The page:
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Diego Fernandez, Damian Dorfman, Ruth Rosenstein; Ischemic conditioning protects from axoglial alterations of the optic pathway induced by experimental diabetes in rats. Invest. Ophthalmol. Vis. Sci. 2013;54(15):3245.
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Diabetic retinopathy is a leading cause of blindness. Visual function disorders have been demonstrated in diabetics even before the onset of retinopathy. At early stages of experimental diabetes, axoglial alterations occur at the distal portion of the optic nerve. Although ischemic conditioning can protect neurons against ischemic damage, there is no information on its ability to protect axons. We analyzed the effect of ischemic conditioning on the early axoglial alterations in the distal portion of the optic nerve induced by experimental diabetes.
Diabetes was induced in Wistar rats by an intraperitoneal injection of streptozotocin. Retinal ischemia was induced by increasing intraocular pressure to 120 mm Hg for 5 min; this maneuver started 3 days after streptozotocin injection and was weekly repeated in one eye, while the contralateral eye was submitted to a sham procedure. After 6 weeks of diabetes induction, the effect of ischemic conditioning was evaluated using different morphological techniques. At this time point, the activity of glutamine synthetase was also evaluated in all the experimental groups.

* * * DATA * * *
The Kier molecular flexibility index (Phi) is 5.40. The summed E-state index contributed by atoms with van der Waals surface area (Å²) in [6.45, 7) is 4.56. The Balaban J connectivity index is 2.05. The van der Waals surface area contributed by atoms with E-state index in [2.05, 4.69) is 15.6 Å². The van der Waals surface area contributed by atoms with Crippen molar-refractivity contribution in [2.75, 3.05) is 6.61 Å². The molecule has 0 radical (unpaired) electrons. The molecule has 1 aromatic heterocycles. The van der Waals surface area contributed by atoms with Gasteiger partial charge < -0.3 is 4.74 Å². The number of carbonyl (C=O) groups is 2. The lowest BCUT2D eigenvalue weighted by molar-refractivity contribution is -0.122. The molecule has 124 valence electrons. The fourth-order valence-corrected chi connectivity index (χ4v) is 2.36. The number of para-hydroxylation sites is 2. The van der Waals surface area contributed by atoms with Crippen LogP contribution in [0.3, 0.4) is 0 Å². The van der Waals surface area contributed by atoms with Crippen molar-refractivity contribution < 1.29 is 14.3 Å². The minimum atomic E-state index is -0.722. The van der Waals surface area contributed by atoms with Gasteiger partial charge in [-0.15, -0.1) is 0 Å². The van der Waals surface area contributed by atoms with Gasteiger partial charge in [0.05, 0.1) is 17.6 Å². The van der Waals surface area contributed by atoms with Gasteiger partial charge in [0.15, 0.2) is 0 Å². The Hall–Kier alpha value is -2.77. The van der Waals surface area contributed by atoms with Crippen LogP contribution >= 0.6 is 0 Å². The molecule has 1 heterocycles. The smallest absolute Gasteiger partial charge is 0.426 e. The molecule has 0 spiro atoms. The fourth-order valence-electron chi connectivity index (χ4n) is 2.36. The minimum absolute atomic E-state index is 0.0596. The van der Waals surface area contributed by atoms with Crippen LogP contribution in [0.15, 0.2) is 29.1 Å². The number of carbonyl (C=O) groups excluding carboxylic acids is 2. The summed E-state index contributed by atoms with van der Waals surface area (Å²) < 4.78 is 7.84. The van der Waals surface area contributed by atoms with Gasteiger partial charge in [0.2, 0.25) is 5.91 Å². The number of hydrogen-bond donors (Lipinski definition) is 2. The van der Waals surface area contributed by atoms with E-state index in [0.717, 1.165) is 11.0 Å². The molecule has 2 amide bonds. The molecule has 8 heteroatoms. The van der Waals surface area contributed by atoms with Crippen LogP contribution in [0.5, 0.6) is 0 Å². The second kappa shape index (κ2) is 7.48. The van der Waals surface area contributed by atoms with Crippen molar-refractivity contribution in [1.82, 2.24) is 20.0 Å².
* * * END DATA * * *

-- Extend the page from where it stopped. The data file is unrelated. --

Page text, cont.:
The application of ischemia pulses prevented the deficit in the anterograde transport of cholera toxin β subunit (CTB) from the retina to the superior colliculus, as well as the increase in astrocyte reactivity, ultraestructural myelin alterations, and altered morphology of oligodendrocyte lineage in the optic nerve distal portion induced by streptozotocin injection. Ischemia tolerance prevented a significant decrease of retinal glutamine synthetase activity induced by diabetes.
These results suggest that early vision loss in diabetes could be abated by ischemic conditioning which preserved axonal function and structure.
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